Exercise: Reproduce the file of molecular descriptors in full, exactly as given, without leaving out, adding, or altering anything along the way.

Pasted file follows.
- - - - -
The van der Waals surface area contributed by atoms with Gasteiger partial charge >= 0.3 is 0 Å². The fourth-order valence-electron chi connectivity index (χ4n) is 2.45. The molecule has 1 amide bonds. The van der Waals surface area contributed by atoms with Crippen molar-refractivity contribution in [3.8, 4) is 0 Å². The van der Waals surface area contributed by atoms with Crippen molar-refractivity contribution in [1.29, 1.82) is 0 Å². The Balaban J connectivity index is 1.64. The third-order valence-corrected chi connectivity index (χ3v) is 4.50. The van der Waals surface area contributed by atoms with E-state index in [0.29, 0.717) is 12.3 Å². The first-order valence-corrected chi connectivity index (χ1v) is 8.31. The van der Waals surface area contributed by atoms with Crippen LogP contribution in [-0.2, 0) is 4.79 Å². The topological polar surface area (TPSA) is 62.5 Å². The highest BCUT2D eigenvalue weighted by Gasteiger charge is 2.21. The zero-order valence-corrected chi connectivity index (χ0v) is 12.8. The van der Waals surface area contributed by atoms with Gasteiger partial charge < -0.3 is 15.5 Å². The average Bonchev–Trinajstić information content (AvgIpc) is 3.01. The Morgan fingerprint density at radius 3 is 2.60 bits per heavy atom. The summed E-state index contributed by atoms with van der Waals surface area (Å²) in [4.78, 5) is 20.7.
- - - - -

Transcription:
The van der Waals surface area contributed by atoms with Gasteiger partial charge >= 0.3 is 0 Å². The fourth-order valence-electron chi connectivity index (χ4n) is 2.45. The molecule has 1 amide bonds. The van der Waals surface area contributed by atoms with Crippen molar-refractivity contribution in [3.8, 4) is 0 Å². The van der Waals surface area contributed by atoms with Crippen molar-refractivity contribution in [1.29, 1.82) is 0 Å². The Balaban J connectivity index is 1.64. The third-order valence-corrected chi connectivity index (χ3v) is 4.50. The van der Waals surface area contributed by atoms with E-state index in [0.29, 0.717) is 12.3 Å². The first-order valence-corrected chi connectivity index (χ1v) is 8.31. The van der Waals surface area contributed by atoms with Crippen LogP contribution in [-0.2, 0) is 4.79 Å². The topological polar surface area (TPSA) is 62.5 Å². The highest BCUT2D eigenvalue weighted by Gasteiger charge is 2.21. The zero-order valence-corrected chi connectivity index (χ0v) is 12.8. The van der Waals surface area contributed by atoms with Gasteiger partial charge < -0.3 is 15.5 Å². The average Bonchev–Trinajstić information content (AvgIpc) is 3.01. The Morgan fingerprint density at radius 3 is 2.60 bits per heavy atom. The summed E-state index contributed by atoms with van der Waals surface area (Å²) in [4.78, 5) is 20.7.